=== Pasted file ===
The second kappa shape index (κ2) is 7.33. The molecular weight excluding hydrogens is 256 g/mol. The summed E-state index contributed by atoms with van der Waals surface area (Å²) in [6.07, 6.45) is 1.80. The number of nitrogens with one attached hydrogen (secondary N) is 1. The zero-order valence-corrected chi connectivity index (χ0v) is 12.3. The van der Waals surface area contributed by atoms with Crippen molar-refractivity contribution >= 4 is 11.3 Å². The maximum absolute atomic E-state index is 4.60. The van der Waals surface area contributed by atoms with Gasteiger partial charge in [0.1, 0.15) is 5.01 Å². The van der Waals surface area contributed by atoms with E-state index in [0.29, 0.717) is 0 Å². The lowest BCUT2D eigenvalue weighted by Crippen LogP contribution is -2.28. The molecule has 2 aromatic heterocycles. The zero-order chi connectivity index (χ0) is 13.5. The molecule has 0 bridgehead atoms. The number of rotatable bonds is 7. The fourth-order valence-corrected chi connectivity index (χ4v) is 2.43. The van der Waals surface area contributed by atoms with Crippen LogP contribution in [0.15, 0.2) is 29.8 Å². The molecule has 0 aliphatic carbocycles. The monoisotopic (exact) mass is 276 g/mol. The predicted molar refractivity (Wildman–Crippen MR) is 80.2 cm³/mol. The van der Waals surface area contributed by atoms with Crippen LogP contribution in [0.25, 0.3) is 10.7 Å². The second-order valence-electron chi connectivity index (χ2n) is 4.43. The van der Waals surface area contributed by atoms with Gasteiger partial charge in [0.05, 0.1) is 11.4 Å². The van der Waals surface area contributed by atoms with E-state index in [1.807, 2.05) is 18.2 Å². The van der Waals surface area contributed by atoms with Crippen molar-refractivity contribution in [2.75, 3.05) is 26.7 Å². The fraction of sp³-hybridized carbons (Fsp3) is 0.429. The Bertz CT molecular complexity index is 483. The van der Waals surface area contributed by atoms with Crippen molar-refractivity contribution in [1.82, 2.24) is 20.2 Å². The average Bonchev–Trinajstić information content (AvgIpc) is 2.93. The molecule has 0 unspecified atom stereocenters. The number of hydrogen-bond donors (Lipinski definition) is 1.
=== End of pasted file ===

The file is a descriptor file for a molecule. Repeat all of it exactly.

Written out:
The second kappa shape index (κ2) is 7.33. The molecular weight excluding hydrogens is 256 g/mol. The summed E-state index contributed by atoms with van der Waals surface area (Å²) in [6.07, 6.45) is 1.80. The number of nitrogens with one attached hydrogen (secondary N) is 1. The zero-order valence-corrected chi connectivity index (χ0v) is 12.3. The van der Waals surface area contributed by atoms with Crippen molar-refractivity contribution >= 4 is 11.3 Å². The maximum absolute atomic E-state index is 4.60. The van der Waals surface area contributed by atoms with Gasteiger partial charge in [0.1, 0.15) is 5.01 Å². The van der Waals surface area contributed by atoms with E-state index in [0.29, 0.717) is 0 Å². The lowest BCUT2D eigenvalue weighted by Crippen LogP contribution is -2.28. The molecule has 2 aromatic heterocycles. The zero-order chi connectivity index (χ0) is 13.5. The molecule has 0 bridgehead atoms. The number of rotatable bonds is 7. The fourth-order valence-corrected chi connectivity index (χ4v) is 2.43. The van der Waals surface area contributed by atoms with Crippen LogP contribution in [0.15, 0.2) is 29.8 Å². The molecule has 0 aliphatic carbocycles. The monoisotopic (exact) mass is 276 g/mol. The predicted molar refractivity (Wildman–Crippen MR) is 80.2 cm³/mol. The van der Waals surface area contributed by atoms with Crippen LogP contribution in [0.25, 0.3) is 10.7 Å². The second-order valence-electron chi connectivity index (χ2n) is 4.43. The van der Waals surface area contributed by atoms with Gasteiger partial charge in [0.05, 0.1) is 11.4 Å². The van der Waals surface area contributed by atoms with E-state index in [1.807, 2.05) is 18.2 Å². The van der Waals surface area contributed by atoms with Crippen molar-refractivity contribution in [2.75, 3.05) is 26.7 Å². The fraction of sp³-hybridized carbons (Fsp3) is 0.429. The Bertz CT molecular complexity index is 483. The van der Waals surface area contributed by atoms with Crippen molar-refractivity contribution in [1.82, 2.24) is 20.2 Å². The average Bonchev–Trinajstić information content (AvgIpc) is 2.93. The molecule has 0 unspecified atom stereocenters. The number of hydrogen-bond donors (Lipinski definition) is 1.